Neil Young’s Film Lounge – Macbeth
aka The Tragedy of Macbeth : UK (UK/US) 1971 : Roman POLANSKI : 140 mins
Scotland, the 15th century. Young nobleman Macbeth (Jon Finch) is a loyal warrior in the service of King Duncan (Nicholas Selby). Returning from battle one rainy evening, he encounters a trio of old women who prophesy that he will take over the throne. At home, his ambition is further stoked by the goadings of his wife (Francesca Annis) and, when Duncan pays a visit to their castle, Macbeth murders him and pins the blame on two drunken royal guards. Fearful of coming under suspicion, Duncan’s sons Malcolm (Stephan Chase) and Donalbain (Paul Shelley) flee the country. Macbeth is duly crowned King of Scotland – but things do not run smoothly for the increasingly power-mad monarch…
While one of the more ambitious film versions of Shakespeare, the now rarely-screened Macbeth (a ‘Playboy Production’ funded by Hugh Hefner, of all people) counts among Polanski’s lesser works: certainly not in the same league as Cul-de-Sac (1966), Rosemary’s Baby (1968) or Chinatown (1974). Then again, it’s unfair to be too critical: the director suffered shattering personal tragedy just before filming when his pregnant wife Sharon Tate was murdered by Charles Manson’s “family” during the notorious ‘Tate-LoBianca’ killings of 1969.
Knowing this biographical information makes certain scenes in Macbeth – especially the sequence in which the wife, children and servants of Macduff (Terence Bayler) are slaughtered – very difficult to watch. And it contributes to the ‘dark’ aura that has always been associated ‘the Scottish play.’ In Polanski’s version, this ominous atmosphere is most powerfully felt during the outdoors scenes that make up much of the action, with evocative use made of windswept settings. Oddly, none of these are actually in Scotland itself (everyone speaks with conspicuously English accents): Northumberland and Wales provide the backdrop, with Porthmadog beach a suitably desolate “blasted” site for the opening scene in which the three ‘weird sisters’ perform a grisly, vaguely Masonic low-tide ritual.
Polanski and cinematographer Gil Taylor’s on-location work – augmented by the sparely-used, discordantly eerie score by folkie-improv troupe Third Ear Band – rivals the likes of The Wicker Man (1973) and Witchfinder General (1969) as a depiction of an underpopulated, ruggedly beautiful rural Britain where evil forces have the upper hand. Striking set-pieces include Macbeth’s coronation at Scone in the middle of a very Wicker Man-ish stone circle; a very trippy hallucination scene in the witches’ cave; and the final siege of Macbeth’s castle as “Birnam Wood comes to Dunsinane” while a tiny copper sun glows on the distant horizon.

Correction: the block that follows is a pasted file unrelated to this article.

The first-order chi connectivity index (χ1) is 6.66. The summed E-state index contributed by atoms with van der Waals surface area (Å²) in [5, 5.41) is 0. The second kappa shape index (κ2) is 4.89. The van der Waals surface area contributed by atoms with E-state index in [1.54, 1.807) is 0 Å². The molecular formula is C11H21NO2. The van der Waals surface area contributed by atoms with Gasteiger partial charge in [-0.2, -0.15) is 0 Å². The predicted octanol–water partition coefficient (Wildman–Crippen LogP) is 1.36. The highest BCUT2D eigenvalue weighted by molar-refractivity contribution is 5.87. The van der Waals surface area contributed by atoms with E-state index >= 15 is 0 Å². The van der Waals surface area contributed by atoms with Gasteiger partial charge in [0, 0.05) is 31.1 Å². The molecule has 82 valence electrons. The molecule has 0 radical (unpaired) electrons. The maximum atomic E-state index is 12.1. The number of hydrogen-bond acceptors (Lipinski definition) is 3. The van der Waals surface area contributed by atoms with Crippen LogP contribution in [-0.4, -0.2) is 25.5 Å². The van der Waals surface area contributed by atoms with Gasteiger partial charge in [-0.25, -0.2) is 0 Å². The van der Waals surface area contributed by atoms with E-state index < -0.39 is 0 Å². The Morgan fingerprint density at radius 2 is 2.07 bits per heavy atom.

But when the action moves indoors – to sets at Shepperton Studios – much of the air goes out of the production, both literally and metaphorically. The interiors scenes are of the type over-familiar from theatrical and small-screen versions of Shakespeare, and the emphasis is much more on the playwright’s dialogue – some of which may seem opaquely convoluted to modern audiences. This isn’t a complete rendition of the original text, however: the script (by Polanski and theatre-critic Kenneth Tynan) is a skilful condensation, saving time by converting many of the play’s numerous soliloquies into ‘silent’ monologues in which we “overhear” the characters’ inner thoughts – often so forceful they spill into audible speech.
These duties are handled with professionalism with a cast that wouldn’t look out of place at the National Theatre or the Royal Shakespeare Company, though there are no particular stand-outs (bar perhaps Andrew McCulloch’s cameo as ‘Second Murderer’) and Annis does seem a little young and fragile for the Machiavellian schemings of Lady Macbeth. Then again, the play’s slightly lopsided structure means this pivotal character does fade from the action rather too quickly after Macbeth’s coronation: tumbling into insanity, she leaves Macbeth isolated and easy prey for his own inner demons – stretches in which the pace noticeably flags.
The climactic battle with the vengeance-crazed Macduff is stirring stuff, however: nimbly choreographed by National Theatre fight-arranger William Hobbs and culminating in a satisfyingly grisly – and graphic – demise for the now-despicable Macbeth. Polanski and Tynan then close with an invention of their own, a downbeat, rain-swept, dialogue-free coda in which Donalbain creeps around to the weird sisters’ hideout… Macbeth II, anyone?
14th July, 2004
(seen 13th July : National Museum of Photography Film and Television, Bradford : one-off public show)
by Neil Young